@stumac Phase is not what causes the frequency that we "hear". I find more evidence that the size and taper of the trumpet bell "amplify" frequencies starting in the second octave. An 1300 Hz horn is around 4.8" in diameter at the mouth according to horn theory... This would damp the fundamental which is below cutoff severely.
That was great fun. I grew up watching those old musicals and thought I was in love with Vera Ellen and her gorgeous legs. Gene Kelly was definitely America's best athletic dancer and proves by some of the scenes in this video. Lot of hard work must have went into editing all those scenes to match the rhythm of Jackson's song. Just proves that music taste can change but rhythm never changes.
Could we summarize, then, in layman's terms, that the amount of air required doesn't necessarily depend upon what the bore size is but, rather, upon the collective design of the horn which includes a myriad of factors?
In other words, do some horns take "more air", horn-by-horn, depending on how it's constructed rather than on bore size alone?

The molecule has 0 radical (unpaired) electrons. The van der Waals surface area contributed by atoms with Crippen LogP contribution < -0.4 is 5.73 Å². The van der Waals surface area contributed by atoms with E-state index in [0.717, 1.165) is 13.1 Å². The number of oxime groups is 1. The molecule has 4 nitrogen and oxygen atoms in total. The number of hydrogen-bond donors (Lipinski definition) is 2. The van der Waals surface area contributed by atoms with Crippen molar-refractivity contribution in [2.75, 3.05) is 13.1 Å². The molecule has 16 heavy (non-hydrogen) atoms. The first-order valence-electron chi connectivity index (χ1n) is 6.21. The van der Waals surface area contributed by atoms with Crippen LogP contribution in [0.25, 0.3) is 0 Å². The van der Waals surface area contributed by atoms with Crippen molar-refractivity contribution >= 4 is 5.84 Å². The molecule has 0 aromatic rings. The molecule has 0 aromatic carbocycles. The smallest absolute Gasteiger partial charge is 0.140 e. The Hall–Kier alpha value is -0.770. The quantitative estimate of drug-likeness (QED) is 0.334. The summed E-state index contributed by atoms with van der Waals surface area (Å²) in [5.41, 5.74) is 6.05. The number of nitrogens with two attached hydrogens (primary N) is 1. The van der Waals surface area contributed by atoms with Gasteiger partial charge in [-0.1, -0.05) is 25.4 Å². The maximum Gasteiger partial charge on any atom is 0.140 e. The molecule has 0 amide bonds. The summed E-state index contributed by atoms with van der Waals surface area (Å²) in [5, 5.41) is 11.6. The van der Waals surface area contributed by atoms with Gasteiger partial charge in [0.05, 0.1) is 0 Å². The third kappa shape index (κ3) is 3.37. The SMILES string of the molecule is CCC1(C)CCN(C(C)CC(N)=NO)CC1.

Exactly this - horn by horn, depending on how it is constructed, how we hear ourselves, the efficiency of the entire body/mind/mouthpiece/trumpet/playing environment system. Even the term "amount of air" is not correct as our bodies have no measure of this except running out before a phrase is finished. We can believe that the horn is a loose blow indoors, we take it out to an open lake and the same system is like blowing into a brick wall!
@administrator it’s a medium bore made in 1956. @Newell-Post the corks and felts are in good condition and appear to have been recently replaced. This was part of the pleasant surprise. I expected a horn of that age to be pretty worn or have come out of a closet with stuck slides, rotten corks etc. I’d even researched replacement lead pipes in case that was necessary, but the original is as clean as a whistle. @Dr-GO yes 100%. I particularly love the tonal range that it provides.
Just re-watched "The Station Agent." That was a completely different type of movie, but it was Dinklage's first leading role, I think. It also had some interesting early parts by Bobby Cannavale (Will and Grace), Michelle Williams (Dawson's Creek), and John Slattery (Mad Men).